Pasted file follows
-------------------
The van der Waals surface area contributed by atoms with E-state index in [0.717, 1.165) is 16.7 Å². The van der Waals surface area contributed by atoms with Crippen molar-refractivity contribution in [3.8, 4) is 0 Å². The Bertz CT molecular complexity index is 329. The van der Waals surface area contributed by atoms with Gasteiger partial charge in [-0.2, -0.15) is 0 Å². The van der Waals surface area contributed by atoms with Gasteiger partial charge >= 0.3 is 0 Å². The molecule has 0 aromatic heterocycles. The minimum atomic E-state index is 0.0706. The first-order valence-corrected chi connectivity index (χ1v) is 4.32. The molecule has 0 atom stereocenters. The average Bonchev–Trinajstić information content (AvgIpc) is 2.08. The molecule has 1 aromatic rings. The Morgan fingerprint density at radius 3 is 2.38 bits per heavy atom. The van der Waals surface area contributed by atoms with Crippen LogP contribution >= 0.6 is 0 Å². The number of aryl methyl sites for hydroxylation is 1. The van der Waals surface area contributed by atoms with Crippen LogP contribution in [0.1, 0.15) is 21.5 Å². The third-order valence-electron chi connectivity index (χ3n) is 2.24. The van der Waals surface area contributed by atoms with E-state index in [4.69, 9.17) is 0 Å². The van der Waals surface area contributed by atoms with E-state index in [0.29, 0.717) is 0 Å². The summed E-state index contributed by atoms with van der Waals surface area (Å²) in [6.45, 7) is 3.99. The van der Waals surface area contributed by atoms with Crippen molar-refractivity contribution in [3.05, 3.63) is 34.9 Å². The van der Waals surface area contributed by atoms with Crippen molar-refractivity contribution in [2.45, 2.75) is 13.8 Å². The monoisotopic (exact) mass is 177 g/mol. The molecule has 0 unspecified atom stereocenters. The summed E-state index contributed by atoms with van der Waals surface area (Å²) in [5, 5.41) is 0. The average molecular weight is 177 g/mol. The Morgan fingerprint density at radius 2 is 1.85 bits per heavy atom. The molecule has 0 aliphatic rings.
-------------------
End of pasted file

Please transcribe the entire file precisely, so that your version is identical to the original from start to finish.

The van der Waals surface area contributed by atoms with E-state index in [0.717, 1.165) is 16.7 Å². The van der Waals surface area contributed by atoms with Crippen molar-refractivity contribution in [3.8, 4) is 0 Å². The Bertz CT molecular complexity index is 329. The van der Waals surface area contributed by atoms with Gasteiger partial charge in [-0.2, -0.15) is 0 Å². The van der Waals surface area contributed by atoms with Gasteiger partial charge >= 0.3 is 0 Å². The molecule has 0 aromatic heterocycles. The minimum atomic E-state index is 0.0706. The first-order valence-corrected chi connectivity index (χ1v) is 4.32. The molecule has 0 atom stereocenters. The average Bonchev–Trinajstić information content (AvgIpc) is 2.08. The molecule has 1 aromatic rings. The Morgan fingerprint density at radius 3 is 2.38 bits per heavy atom. The van der Waals surface area contributed by atoms with Crippen LogP contribution >= 0.6 is 0 Å². The number of aryl methyl sites for hydroxylation is 1. The van der Waals surface area contributed by atoms with Crippen LogP contribution in [0.1, 0.15) is 21.5 Å². The third-order valence-electron chi connectivity index (χ3n) is 2.24. The van der Waals surface area contributed by atoms with E-state index in [4.69, 9.17) is 0 Å². The van der Waals surface area contributed by atoms with E-state index in [0.29, 0.717) is 0 Å². The summed E-state index contributed by atoms with van der Waals surface area (Å²) in [6.45, 7) is 3.99. The van der Waals surface area contributed by atoms with Crippen molar-refractivity contribution in [3.05, 3.63) is 34.9 Å². The van der Waals surface area contributed by atoms with Crippen molar-refractivity contribution in [2.45, 2.75) is 13.8 Å². The monoisotopic (exact) mass is 177 g/mol. The molecule has 0 unspecified atom stereocenters. The summed E-state index contributed by atoms with van der Waals surface area (Å²) in [5, 5.41) is 0. The average molecular weight is 177 g/mol. The Morgan fingerprint density at radius 2 is 1.85 bits per heavy atom. The molecule has 0 aliphatic rings.